Those looking to bypass traffic congestion have a choice to use 290 Toll.
Drivers who prefer not to pay a toll have a choice to use the improved non-tolled general purpose lanes.
290 Toll upgraded the existing US 290 to a new expressway facility, which tripled the roadway’s capacity. It includes three tolled mainlanes and three non-tolled general purpose lanes in each direction along US 290 from US 183 interchange to the eastern limits east of SH 130. The project has significantly improved travel times for both tolled and non-tolled movement. As the region grows, the Mobility Authority is considering expanding the project, including direct connectors at the SH 130 interchange and an eastern extension.
Click here for additional information on 290 Toll History & Location.
USE YOUR TOLL TAG OR DRIVE ON THROUGH, WE’LL BILL YOU
290 Toll is completely automated with no need to stop or even slow down at toll booths. The choice is yours – utilize the all-electronic, or cashless, tolling method of payment through a tag account; or if you don’t have a tag just keep moving, and we’ll bill you through the Pay By Mail program.
In Texas, there are multiple transportation agencies that are authorized to operate toll roads, issue their own toll tag, and do their own billing. In the Austin area, there are two: the Texas Department of Transportation (TxDOT/TxTag) and the Central Texas Regional Mobility Authority (Mobility Authority).
Customers can pay their tolls with a TxTAG, TollTag, or EZ TAG and get a 25% discount, or they can choose to Pay By Mail. Pay By Mail customers are billed using a picture of their license plate, and are charged a $1.15 statement fee per bill. Vehicle registration information must be up to date in order for the bill to be sent to the correct address. Pay By Mail is available on all toll roads in Central Texas, although you may receive separate bills depending on which agency operated the road you traveled on.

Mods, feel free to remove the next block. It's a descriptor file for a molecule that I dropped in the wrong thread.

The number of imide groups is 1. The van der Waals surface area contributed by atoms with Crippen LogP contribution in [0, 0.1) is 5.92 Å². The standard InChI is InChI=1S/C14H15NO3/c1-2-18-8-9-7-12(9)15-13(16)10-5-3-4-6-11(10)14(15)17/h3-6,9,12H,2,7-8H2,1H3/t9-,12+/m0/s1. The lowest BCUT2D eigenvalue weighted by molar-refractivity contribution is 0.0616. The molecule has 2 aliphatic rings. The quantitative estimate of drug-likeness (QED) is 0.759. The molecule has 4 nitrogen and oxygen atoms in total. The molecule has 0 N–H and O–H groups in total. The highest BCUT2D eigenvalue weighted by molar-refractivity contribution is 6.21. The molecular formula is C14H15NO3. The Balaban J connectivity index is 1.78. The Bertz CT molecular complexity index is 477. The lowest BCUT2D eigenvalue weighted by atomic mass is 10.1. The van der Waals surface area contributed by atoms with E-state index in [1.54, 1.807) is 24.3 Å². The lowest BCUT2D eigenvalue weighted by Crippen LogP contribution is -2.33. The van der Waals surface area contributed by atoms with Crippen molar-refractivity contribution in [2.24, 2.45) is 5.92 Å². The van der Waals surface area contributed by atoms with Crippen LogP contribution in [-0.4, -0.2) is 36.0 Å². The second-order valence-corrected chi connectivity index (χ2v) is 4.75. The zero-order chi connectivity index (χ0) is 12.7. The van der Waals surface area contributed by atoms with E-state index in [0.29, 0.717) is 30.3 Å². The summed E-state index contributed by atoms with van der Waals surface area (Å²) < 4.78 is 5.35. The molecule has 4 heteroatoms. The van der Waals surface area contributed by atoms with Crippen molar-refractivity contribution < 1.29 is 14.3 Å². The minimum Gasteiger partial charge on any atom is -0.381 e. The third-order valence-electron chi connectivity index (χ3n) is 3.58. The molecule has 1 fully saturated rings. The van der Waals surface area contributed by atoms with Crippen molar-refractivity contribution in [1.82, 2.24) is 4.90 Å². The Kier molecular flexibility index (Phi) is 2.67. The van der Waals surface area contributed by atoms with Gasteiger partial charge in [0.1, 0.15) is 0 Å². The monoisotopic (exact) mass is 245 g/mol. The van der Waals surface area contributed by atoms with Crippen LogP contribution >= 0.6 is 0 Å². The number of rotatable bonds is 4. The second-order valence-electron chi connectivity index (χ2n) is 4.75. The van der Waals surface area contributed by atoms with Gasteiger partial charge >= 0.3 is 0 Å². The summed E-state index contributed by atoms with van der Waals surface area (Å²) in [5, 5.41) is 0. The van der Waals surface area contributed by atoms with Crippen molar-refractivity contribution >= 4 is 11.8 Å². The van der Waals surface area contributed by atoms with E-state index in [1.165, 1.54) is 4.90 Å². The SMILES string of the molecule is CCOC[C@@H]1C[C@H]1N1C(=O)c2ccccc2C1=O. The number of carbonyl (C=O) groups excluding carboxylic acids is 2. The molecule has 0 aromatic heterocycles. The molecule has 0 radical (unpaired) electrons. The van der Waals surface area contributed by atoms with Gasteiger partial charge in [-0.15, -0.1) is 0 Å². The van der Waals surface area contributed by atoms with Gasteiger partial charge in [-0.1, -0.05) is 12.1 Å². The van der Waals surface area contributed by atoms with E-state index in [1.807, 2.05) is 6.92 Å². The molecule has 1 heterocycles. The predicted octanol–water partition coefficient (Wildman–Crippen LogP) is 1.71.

Click here for a Fact Sheet on paying your tolls.
2017 290 Toll Rates and Plaza Locations
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For 2016 toll rates, click here
LEARN MORE ABOUT THE 290 Toll
PHASES I, II, & III
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Phase I. The first phase that was developed and constructed by the Mobility Authority consisted of four tolled direct connectors and associated pavement at the US 183 interchange to provide direct access to and from the 290 Toll mainlanes. Federal stimulus funding was allocated to help complete this phase. Phase I was open to traffic in late 2012.
Phase II. The second phase was a 6.2 mile toll road consisting of three tolled mainlanes and three non-tolled general purpose lanes in each direction from the US 183 interchange to the eastern limits east of SH 130. It opened to traffic in May 2014.
Intersection Improvements. An interim intersection improvement project was initiated in 2015 to address a mobility and safety issue at the intersection of the westbound frontage roads of 290 Toll and the southbound SH 130 frontage roads. This interim solution consisted of the addition of dual right turn lanes on southbound SH130 frontage road, the addition of a southbound through-lane on the frontage road, the extension of the merge of the sweeping right turn, the addition of an extra lane on the westbound entrance ramp to the 290 Toll mainlanes, and additional signage. The project was completed and opened to traffic in September 2016.
Phase III. The Mobility Authority, in coordination with TxDOT, is developing plans to construct three direct connectors at the SH 130 interchange. These bridges will give drivers a free-flowing direct connection and free up capacity on the frontage road intersection underneath the toll facilities. Construction design is underway, and we anticipate breaking ground in spring 2018 with project completion slated for 2020.
Bicycle & Pedestrian Facilities. 290 Toll Shared Use Path includes a ten-foot-wide, five-mile long shared use path on the south side of the 290 Toll frontage road from the US 183 interchange to east of SH 130. The bicycle and pedestrian facility includes a dedicated Shared Use Path bridge at the Walnut Creek Tributary and accommodates connections to the future Walnut Creek and 183 South Shared Use Paths.
PUBLICATIONS AND RESOURCES
MAPS AND IMAGES